"'We should seek better and more-direct measurements of economic well-being,' as this is the 'ultimate purpose' of economics. ... National statistics like gross domestic product paint an incomplete picture of what many individuals are experiencing, he said. As economists continue to work on measuring well-being, there will likely be a greater recognition of the contributions of psychology, Bernanke said."
Frankly, that's good to hear.

Bernanke: Economists should focus on well-being (Marketwatch)

Sunday, August 5

America's Political Finance System is "Legalized Bribery"

"So why is it [American government] so broken? Let's consider the matter of money. When I left for Oxford in 1974, the total spent by all candidates for Congress, House and Senate, was $77 million. In 2010, it was $1.8 billion. Members of Congress spend up to 70 percent of their time raising money; that is their job; they become fundraisers far more than they are legislators. In that same year [1974], 3 percent of retiring Congressmen became lobbyists. Now it's 50 percent of Senators, 42 percent of House members. Critics from the left and right and middle alike call our political finance system one of 'legalized bribery.'" [Emphasis mine.]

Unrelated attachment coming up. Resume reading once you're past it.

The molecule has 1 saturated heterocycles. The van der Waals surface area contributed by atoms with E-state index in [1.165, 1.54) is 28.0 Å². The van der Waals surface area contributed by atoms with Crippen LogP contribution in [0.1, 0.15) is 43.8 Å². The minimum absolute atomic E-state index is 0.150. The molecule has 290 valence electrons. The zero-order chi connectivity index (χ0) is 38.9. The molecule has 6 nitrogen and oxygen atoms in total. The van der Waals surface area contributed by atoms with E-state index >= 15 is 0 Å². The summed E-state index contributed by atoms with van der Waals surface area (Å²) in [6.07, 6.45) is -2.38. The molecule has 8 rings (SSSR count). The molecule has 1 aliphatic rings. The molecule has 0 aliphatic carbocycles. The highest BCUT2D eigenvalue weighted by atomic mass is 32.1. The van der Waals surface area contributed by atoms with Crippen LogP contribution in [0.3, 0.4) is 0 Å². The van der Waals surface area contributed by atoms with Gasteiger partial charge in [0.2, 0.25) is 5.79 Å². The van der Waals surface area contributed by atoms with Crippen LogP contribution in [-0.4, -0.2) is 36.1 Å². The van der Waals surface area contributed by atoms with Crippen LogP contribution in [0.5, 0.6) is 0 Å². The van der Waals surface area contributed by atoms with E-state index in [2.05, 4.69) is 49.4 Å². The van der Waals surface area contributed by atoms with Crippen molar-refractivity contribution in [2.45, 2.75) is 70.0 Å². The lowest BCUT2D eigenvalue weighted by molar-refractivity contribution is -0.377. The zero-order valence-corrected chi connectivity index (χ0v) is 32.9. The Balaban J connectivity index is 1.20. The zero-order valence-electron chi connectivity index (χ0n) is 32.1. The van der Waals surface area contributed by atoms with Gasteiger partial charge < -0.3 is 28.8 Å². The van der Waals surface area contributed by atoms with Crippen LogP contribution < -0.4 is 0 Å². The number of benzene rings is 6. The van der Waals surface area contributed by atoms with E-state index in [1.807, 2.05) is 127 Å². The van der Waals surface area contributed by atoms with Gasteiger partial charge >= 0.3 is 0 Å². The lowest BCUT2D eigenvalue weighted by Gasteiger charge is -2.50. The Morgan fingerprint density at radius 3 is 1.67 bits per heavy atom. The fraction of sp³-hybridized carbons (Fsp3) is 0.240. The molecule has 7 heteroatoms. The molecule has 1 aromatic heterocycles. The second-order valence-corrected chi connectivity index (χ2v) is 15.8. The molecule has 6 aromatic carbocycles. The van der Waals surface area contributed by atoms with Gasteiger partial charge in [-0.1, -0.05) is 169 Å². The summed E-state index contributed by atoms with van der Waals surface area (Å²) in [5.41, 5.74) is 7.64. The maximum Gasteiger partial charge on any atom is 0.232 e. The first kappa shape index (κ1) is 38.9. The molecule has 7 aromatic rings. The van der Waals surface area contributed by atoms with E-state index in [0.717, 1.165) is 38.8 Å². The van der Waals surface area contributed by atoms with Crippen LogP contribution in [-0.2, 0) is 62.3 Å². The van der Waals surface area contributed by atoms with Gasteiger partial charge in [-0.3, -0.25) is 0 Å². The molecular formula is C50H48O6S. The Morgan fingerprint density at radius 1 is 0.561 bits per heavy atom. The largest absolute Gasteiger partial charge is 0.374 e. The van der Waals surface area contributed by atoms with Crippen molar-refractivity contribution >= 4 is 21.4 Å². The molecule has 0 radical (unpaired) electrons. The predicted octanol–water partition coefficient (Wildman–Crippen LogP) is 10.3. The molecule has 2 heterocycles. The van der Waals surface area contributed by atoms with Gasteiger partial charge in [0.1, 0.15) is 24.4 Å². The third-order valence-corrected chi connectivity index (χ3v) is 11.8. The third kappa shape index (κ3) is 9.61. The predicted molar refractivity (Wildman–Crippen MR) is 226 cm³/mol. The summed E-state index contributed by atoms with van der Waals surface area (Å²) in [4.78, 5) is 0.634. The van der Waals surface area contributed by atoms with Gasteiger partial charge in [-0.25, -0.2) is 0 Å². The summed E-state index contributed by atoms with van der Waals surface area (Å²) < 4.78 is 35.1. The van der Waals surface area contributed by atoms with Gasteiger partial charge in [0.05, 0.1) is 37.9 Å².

To Make America Great Again, We Need to Leave the Country (The Atlantic)

Saturday, August 4

Republicans Aghast at Suggestion that We Eat Less Meat to Conserve Water

Much of the U.S. is suffering from extreme drought right now. In response, the USDA made a non-binding recommendation that its employees who want to conserve water could refrain from eating meat on Mondays. They were joining the "Meatless Monday" campaign, backed by thousands of cafeterias around the country. Well, some republicans didn't like this very much:
"...upon the release of the USDA newsletter, lawmakers who have pocketed massive campaign contributions from the meat-centric agribusiness industry were out in force — as if the agency had declared war on the American Way of Life. Rep. Steve King, R-Iowa, called the recommendation “heresy” and pledged to “have the double rib-eye Mondays instead.” Sen. Chuck Grassley, R-Iowa, told his drought-stricken constituents that “I will eat more meat on Monday to compensate” for the USDA suggestion. And Sen. John Cornyn, R-Texas, proudly posted a photo to his Facebook page showing a Caligulian smorgasbord of animal flesh that his Senate colleagues were preparing to scarf down as a protest against USDA."
Where, oh where, is the pragmatism in our politics?

“Meatless Monday”: Where’s the beef? (Salon)

Friday, August 3

Let's Ask the Question: Did Mitt Romney Seek Amnesty for a Swiss Bank Account in 2009?

Why won't Mitt release his tax returns? Is there something in 2009 he doesn't want the world to see?
"Wealthy U.S. taxpayers, concerned about an Internal Revenue Service crackdown on the use of secret overseas bank accounts as tax havens, are rushing to meet a Thursday [October 2009] deadline to disclose those accounts or face possible criminal prosecution. The concern was triggered this summer when Switzerland's largest bank, caught up in an international tax evasion dispute, said it would disclose the names of more than 4,000 of its U.S. account holders.